By TODAY show editor Sara Pines, a.k.a. Sandwich Mom
This week, I asked my nearly 5-year-old why she didn’t have school Monday and she replied, “It was three kings day.” I said, no, it was Martin Luther King Day. She replied, without missing a beat, “It still has a king in it.”
Couldn’t argue with that.
I asked her if she’d learned about Martin Luther King in school. She said she had, and it was a holiday about sharing. “Everybody should have the same,” she offered. I liked that thought. I tried to explain that he wanted everyone to be treated the same no matter what they looked like or what color their skin was. That seemed to go right past her. She was pretty adamant that it was a holiday about sharing and everyone having the same thing. Then, “I’m good at sharing.” And she is.
It was a satisfying Mommy moment.
A striking contrast to Saturday, which was a busy day for us: back to back to back activities, interrupted by a subway error on my part that forced us to walk a lot farther than expected through a pretty but unfamiliar part of Manhattan. She was complaining. I was impatient. She was hungry. I was frustrated. I was happy to spend the day with her going to our semi-regular Saturday morning Shabbat celebration, making new friends, seeing old friends, checking out a college basketball game. But, because I was working different hours the week before, our rhythm was a little off-kilter and while there were no major meltdowns – for either of us – it wasn’t the smoothest day.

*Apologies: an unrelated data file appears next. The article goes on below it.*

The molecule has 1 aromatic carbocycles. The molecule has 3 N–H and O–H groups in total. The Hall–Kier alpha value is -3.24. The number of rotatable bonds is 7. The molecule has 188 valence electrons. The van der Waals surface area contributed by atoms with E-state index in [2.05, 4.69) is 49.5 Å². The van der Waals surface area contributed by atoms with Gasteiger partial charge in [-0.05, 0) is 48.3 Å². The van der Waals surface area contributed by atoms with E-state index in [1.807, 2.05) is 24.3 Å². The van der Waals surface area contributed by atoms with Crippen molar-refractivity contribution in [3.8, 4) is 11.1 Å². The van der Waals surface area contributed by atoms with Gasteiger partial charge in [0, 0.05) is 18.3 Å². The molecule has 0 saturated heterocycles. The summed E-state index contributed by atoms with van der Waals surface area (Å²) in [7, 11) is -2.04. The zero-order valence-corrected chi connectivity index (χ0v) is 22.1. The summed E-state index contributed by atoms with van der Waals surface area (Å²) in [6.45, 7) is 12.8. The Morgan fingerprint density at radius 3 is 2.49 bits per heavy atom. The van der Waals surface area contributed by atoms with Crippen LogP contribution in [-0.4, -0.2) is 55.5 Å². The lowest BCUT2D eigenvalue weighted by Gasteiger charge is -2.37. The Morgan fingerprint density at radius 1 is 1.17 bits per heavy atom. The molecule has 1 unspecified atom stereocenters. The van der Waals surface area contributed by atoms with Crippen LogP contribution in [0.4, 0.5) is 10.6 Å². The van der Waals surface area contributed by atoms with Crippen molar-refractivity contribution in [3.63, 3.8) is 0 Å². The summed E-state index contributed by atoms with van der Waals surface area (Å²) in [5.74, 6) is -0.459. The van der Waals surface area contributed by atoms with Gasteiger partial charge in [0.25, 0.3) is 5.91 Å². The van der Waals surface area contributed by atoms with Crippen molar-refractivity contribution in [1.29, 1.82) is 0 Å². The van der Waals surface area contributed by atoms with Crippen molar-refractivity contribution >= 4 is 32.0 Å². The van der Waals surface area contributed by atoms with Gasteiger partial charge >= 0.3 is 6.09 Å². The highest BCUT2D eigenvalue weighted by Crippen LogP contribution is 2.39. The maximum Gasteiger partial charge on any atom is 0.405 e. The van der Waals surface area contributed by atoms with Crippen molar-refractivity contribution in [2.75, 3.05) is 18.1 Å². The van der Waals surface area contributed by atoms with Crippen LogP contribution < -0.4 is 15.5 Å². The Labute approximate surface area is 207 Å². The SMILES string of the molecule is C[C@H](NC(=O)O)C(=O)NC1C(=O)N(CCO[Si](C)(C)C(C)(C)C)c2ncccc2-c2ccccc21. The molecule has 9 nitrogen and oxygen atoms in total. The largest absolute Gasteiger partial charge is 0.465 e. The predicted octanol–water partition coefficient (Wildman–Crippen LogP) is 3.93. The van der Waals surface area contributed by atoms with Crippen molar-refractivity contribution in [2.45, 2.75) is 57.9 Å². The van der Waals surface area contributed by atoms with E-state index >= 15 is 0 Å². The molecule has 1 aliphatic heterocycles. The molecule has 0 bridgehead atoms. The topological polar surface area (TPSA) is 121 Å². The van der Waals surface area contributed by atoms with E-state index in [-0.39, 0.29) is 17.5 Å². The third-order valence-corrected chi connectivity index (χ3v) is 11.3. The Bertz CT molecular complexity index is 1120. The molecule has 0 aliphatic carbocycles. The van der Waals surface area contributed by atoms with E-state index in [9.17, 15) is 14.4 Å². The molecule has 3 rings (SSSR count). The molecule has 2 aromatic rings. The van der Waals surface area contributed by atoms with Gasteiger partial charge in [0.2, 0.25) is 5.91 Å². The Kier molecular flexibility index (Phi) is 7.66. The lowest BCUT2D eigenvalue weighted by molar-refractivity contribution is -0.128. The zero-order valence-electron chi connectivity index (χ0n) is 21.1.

We managed to squeeze in a quick visit to my Dad in the nursing home. This time he didn’t even eat the candy Isabelle picked out to share with him. Since he’s in the end stages of the brutal disease known as dementia, he doesn’t speak, so I don’t know if he didn’t want it because he’d just had lunch or didn’t like the taste or just didn’t even know what we were putting to his lips. We left after a few minute of holding his hand, a quick shoulder rub and a kiss. I don’t cry anymore. But I am heartbroken.
The beauty of my live-in-the-moment and generally happy daughter is that she was just thrilled to have the candy and a kiss with Gramps and was out the door and on to the next activity without any sadness or too much reflection. After all, she’s a good sharer.
Couldn’t argue with that.
And maybe I can learn something.
TODAY Moms contributor Sara Pines is an editor at TODAY and has been working with the show in various capacities for 17 years. She is a single mom of a beautiful 4-year-old daughter and a native New Yorker.